Civil rights

Black civil rights leaders call for resignation of OC DA Spitzer

SANTA ANA, Calif. — Orange County Black Civil Rights leaders criticized Wednesday the way Orange County District Attorney Todd Spitzer is handling cases against minority defendants as the chief of the State NAACP reiterated its call for the resignation of the county’s chief prosecutor.

Spitzer has come under fire for racially polarized comments he made during internal bureau deliberations on whether to seek the death penalty against a black defendant charged with two Newport Beach murders as well as using racial slurs while citing defendants in hate crime cases as he spoke to a group of lawyers in a video that surfaced recently.

Spitzer used a racial slur while addressing the Iranian Bar Association in November 2019 as he recounted what a suspected white supremacist said while allegedly attacking a black pregnant woman in Fullerton.

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Spitzer defended the use of the word, noting that he was quoting what the defendant is accused of saying as he explained how he fought a judge who offered the defendant a plea bargain that Spitzer had deemed too lenient.

“Using such racist language tricks others into thinking it’s OK, perpetuating the cycle of racism and violence,” said Rick Callender, president of the state chapter of the National Association for advancement of people of color.

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“Spitzer’s choice of words was disgusting, tone deaf, and ultimately harmful to the black community,” Callender said. “It is clear that Spitzer is not a true ally of the black community and the (state NAACP) is calling for his immediate resignation.”

In a statement, Spitzer said, “As an elected district attorney, I have worked tirelessly to ensure that justice is served in a fair and equitable manner, regardless of race, origin or religion.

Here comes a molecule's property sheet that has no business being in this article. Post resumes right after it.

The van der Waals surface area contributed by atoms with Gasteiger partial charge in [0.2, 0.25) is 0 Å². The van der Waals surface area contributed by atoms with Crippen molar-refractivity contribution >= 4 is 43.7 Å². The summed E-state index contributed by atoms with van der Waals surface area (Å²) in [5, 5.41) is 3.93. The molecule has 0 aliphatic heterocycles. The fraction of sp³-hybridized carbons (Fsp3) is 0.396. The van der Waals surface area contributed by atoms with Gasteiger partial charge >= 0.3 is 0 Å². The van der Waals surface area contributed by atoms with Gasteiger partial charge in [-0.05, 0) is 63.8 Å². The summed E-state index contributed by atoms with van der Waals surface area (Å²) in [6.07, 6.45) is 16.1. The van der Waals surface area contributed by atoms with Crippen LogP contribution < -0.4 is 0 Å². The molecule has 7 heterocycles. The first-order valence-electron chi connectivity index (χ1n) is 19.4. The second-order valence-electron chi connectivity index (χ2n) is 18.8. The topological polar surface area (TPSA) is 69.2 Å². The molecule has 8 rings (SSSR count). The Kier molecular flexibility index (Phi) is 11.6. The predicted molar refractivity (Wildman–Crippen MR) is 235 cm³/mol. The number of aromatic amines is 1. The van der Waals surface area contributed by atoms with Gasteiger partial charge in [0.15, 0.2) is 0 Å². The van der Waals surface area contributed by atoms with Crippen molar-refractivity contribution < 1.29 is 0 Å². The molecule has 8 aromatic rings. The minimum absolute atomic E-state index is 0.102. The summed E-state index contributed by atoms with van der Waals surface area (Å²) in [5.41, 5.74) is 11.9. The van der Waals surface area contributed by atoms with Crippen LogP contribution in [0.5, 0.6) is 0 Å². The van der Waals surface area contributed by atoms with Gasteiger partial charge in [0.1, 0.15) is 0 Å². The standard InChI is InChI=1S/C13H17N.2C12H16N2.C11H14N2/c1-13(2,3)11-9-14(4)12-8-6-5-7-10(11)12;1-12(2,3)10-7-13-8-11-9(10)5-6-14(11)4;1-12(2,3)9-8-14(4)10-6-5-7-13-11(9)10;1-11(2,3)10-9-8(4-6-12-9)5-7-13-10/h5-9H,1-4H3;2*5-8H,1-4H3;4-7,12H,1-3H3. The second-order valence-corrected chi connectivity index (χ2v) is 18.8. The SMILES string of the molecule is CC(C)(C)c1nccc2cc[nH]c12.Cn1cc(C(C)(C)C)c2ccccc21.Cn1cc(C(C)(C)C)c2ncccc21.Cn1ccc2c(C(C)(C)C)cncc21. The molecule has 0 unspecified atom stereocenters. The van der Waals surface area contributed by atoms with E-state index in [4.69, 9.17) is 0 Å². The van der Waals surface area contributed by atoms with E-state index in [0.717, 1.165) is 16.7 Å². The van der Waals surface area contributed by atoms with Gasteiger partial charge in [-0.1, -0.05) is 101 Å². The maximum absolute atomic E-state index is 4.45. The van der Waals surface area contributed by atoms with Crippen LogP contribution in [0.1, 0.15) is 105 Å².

“The Orange County Chapter of the NAACP stood by my side along with many other like-minded members of our community as I successfully fought a ridiculously lenient sentence for a white supremacist who attacked a black woman. pregnant and threatened to kill her baby.

“Through multiple meetings on a variety of cases and issues within our community, Mr. (Wellington) Bennett and Mr. (David) Drakeford know better than anyone my sincere commitment to fighting for equal justice in County D ‘Orange.

“As prosecutors, we do not determine who gets arrested in this county, but we do review each case thoroughly and fairly to determine whether the facts of a case can be proven beyond a reasonable doubt in court. The practice of law rests on the facts and the law and only the facts and the law.

Drakeford, the chairman of the criminal justice committee for the Orange County chapter of the NAACP, said the case cited by Spitzer was isolated, but there are several others in which his office has “overloaded” black defendants. and continued the prosecution despite exculpatory evidence.

“He says he’s looking at the cases and he has evidence to move forward, but he’s lying,” Drakeford said.

Drakeford cited a case in which a defendant entered a misdemeanor plea deal just to get it over with.

The defendant was charged with rape, attempted rape and kidnapping and “advanced four years and over $200,000 in court costs, they said, ‘OK, if you plead guilty to a misdemeanor , we’ll drop those charges,'” Drakeford said.

“They didn’t have the evidence to move forward. I told him not to plead guilty, but he said he had to get it over with.”

Spitzer has come under fire for saying in the Newport Beach double murder case that he knows black men who date white women to elevate their status, citing radio host Larry Elder as an example.

“It’s almost the opposite of what I see,” Drakeford said. “Especially in the sports industry. They don’t try to improve their status. The girls try to improve theirs.”

Drakeford said he believed police and prosecutors were targeting black defendants who dated white or Latina women.

San Clemente attorney Bryan Chehock, the latest in the district attorney race, said he ran because he thought the office had become too politicized.

“I obviously don’t know individual cases, but I look at the justice system as a four-legged stool,” Chehock said, referring to prosecutors, defense attorneys, the state bar and judges.

“You have to trust all four,” Chehock said. “The shame is that I really think Mr. Spitzer undermines the public’s trust in the district attorney’s office to be a fair arbiter of justice and you can’t have that.

“This system doesn’t work if the public doesn’t believe it works.”

Chehock noted how Spitzer bragged to the Iranian Bar Association about intimidating the judge handling the case of the accused accused of attacking a black woman to increase the sentence in the plea deal .

“He also attacks the judges,” Chehock said. “The judiciary is more important than any case and when these steps are taken, it demeans the whole process… In particular, this office cannot be treated like any political office.”

Chehock said he was not a member of any political party and did not plan to fundraise as he wanted to avoid the appearance of political influence.


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